August 3, 1859
J. Norfleet. Tarboro, N.C.
I send you enclosed a statement of the annual expenses of a Cadet. This Institution is now full, but as it is possible that vacancies may occur between this and the 1st Sept at which time vacancies are finally filled from the list of applications then before the Board, you will please inform me at an early day whether your wards will be applicants. I send you also a copy of our Special Report on Scientific education in Europe.

August 3, 1859
W. R. Bishop. Littleton P.O. Sussex, VA
RE: Benjamin F. Bishop, Class of 1862.
I am in rec't of your favor of the 1 Ag't enclosing check for $90 which I have placed to the credit of Cadet Bishop.

August 3, 1859
Cadet W. H. H. Harris. Nicholas Court House, VA
Harris did not enroll
Your letter of the 28 July is this day rec'd. I will wait until 1 Sept. for you. You can with economy support yourself upon an average expense of about $120. The estimate is made liberal that it may not deceive any.

August 5, 1859
Dr. W. F. Alexander. Hall Town, Jefferson Co. VA
I am in rec't of your esteemed favor of the 1st Inst. I have been pained to learn from you the sad record which time has impressed upon your household and Mrs. Smith desires me to express to you her warmest sympathies in these severe trials. I think you have acted wisely with regard to your son. I certainly should receive him with many apprehensions. True, many who are predisposed to consumption are sent here for the invigorating effects of our system of Military discipline, but I always avoid, when I can, such a responsibility -- altho' the universal result has been favorable. I hope you may be spared another trial with this son, & that he may be long spared to you as a comfort. Mrs. Smith writes with me in kindest remembrances to you, & it would afford us both great happiness to see you or any of your family at our home.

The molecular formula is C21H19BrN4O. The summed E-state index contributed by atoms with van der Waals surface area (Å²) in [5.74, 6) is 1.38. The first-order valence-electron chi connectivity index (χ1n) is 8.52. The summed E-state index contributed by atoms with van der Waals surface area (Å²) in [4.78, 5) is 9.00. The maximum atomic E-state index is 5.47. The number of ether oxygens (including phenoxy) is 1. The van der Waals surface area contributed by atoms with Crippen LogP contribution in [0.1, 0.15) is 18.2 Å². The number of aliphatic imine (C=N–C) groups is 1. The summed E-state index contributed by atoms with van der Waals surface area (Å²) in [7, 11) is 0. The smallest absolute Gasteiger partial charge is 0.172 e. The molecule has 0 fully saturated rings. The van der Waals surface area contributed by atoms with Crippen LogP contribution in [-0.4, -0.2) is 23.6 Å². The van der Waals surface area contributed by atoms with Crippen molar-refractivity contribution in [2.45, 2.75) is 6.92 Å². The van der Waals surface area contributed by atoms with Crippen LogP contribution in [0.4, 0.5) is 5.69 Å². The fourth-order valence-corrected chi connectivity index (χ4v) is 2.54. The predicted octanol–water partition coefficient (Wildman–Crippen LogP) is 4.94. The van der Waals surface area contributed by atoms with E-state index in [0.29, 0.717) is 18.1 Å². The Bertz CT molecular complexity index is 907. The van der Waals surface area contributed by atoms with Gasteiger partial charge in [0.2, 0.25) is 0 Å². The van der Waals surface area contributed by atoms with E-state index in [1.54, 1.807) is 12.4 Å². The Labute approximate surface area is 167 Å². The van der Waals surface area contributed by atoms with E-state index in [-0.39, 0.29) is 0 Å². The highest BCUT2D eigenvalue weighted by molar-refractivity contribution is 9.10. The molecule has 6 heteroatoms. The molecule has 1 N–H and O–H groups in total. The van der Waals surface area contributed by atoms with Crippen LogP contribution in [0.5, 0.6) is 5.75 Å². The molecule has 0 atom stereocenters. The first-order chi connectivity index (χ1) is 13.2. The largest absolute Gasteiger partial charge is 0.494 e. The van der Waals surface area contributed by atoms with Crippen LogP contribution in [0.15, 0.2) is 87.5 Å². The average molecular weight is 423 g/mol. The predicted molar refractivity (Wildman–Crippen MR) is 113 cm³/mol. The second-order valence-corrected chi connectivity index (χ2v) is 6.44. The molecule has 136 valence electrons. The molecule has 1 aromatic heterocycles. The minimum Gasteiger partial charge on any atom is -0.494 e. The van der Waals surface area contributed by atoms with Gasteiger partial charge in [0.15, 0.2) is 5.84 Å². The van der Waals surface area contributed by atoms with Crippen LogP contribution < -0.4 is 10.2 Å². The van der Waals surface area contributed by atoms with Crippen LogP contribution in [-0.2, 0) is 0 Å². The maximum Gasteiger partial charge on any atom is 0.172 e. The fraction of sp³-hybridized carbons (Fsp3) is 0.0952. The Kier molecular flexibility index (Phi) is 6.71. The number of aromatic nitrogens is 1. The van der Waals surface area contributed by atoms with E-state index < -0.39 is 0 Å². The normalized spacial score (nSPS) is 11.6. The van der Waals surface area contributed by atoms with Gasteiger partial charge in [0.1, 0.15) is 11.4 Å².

August 5, 1859
Mr. G. J. Walthall. Powhatan Court House, VA
In reply to your letter of -- date I would state that the annual expenses of a state Cadet are $175.

August 5, 1859
Robert E. Scott. Warrenton, VA
Your favor of the 2d Inst. was rec'd enclosing state bond for $1000 & I send you receipt for the same, for which please accept my thanks.

August 5, 1859
Jordan Anthony. Pattonsburg, VA
RE: Robert I. Anthony, Class of 1863.